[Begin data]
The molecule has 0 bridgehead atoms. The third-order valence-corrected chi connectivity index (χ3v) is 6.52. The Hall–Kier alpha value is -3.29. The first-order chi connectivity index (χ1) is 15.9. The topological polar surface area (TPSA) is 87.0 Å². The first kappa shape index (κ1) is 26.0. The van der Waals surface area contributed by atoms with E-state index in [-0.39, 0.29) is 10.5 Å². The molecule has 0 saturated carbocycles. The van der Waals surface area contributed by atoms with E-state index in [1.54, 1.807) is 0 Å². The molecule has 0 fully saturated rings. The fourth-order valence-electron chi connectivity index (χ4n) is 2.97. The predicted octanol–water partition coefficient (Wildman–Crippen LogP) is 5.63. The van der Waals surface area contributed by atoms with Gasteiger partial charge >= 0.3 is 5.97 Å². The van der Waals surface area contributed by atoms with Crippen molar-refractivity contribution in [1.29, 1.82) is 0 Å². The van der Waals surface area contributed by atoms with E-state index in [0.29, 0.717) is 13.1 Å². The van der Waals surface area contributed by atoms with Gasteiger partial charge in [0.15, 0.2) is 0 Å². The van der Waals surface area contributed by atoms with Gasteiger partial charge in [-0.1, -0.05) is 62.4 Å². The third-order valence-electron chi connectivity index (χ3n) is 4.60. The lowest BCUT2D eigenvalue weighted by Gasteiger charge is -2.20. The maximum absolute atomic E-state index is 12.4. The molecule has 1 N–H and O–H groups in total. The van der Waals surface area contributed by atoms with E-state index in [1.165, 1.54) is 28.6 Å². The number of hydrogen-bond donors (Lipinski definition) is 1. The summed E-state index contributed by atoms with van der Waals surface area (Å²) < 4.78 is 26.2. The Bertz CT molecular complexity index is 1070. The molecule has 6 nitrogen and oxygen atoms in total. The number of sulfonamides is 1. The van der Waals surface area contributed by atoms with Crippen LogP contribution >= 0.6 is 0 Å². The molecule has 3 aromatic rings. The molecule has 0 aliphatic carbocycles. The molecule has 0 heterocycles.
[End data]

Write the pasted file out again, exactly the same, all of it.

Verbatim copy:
The molecule has 0 bridgehead atoms. The third-order valence-corrected chi connectivity index (χ3v) is 6.52. The Hall–Kier alpha value is -3.29. The first-order chi connectivity index (χ1) is 15.9. The topological polar surface area (TPSA) is 87.0 Å². The first kappa shape index (κ1) is 26.0. The van der Waals surface area contributed by atoms with E-state index in [-0.39, 0.29) is 10.5 Å². The molecule has 0 saturated carbocycles. The van der Waals surface area contributed by atoms with E-state index in [1.54, 1.807) is 0 Å². The molecule has 0 fully saturated rings. The fourth-order valence-electron chi connectivity index (χ4n) is 2.97. The predicted octanol–water partition coefficient (Wildman–Crippen LogP) is 5.63. The van der Waals surface area contributed by atoms with Gasteiger partial charge >= 0.3 is 5.97 Å². The van der Waals surface area contributed by atoms with Crippen molar-refractivity contribution in [1.29, 1.82) is 0 Å². The van der Waals surface area contributed by atoms with E-state index in [0.29, 0.717) is 13.1 Å². The van der Waals surface area contributed by atoms with Gasteiger partial charge in [0.15, 0.2) is 0 Å². The van der Waals surface area contributed by atoms with Gasteiger partial charge in [-0.1, -0.05) is 62.4 Å². The third-order valence-electron chi connectivity index (χ3n) is 4.60. The lowest BCUT2D eigenvalue weighted by Gasteiger charge is -2.20. The maximum absolute atomic E-state index is 12.4. The molecule has 1 N–H and O–H groups in total. The van der Waals surface area contributed by atoms with E-state index in [1.165, 1.54) is 28.6 Å². The number of hydrogen-bond donors (Lipinski definition) is 1. The summed E-state index contributed by atoms with van der Waals surface area (Å²) < 4.78 is 26.2. The Bertz CT molecular complexity index is 1070. The molecule has 6 nitrogen and oxygen atoms in total. The number of sulfonamides is 1. The van der Waals surface area contributed by atoms with Crippen LogP contribution >= 0.6 is 0 Å². The molecule has 3 aromatic rings. The molecule has 0 aliphatic carbocycles. The molecule has 0 heterocycles.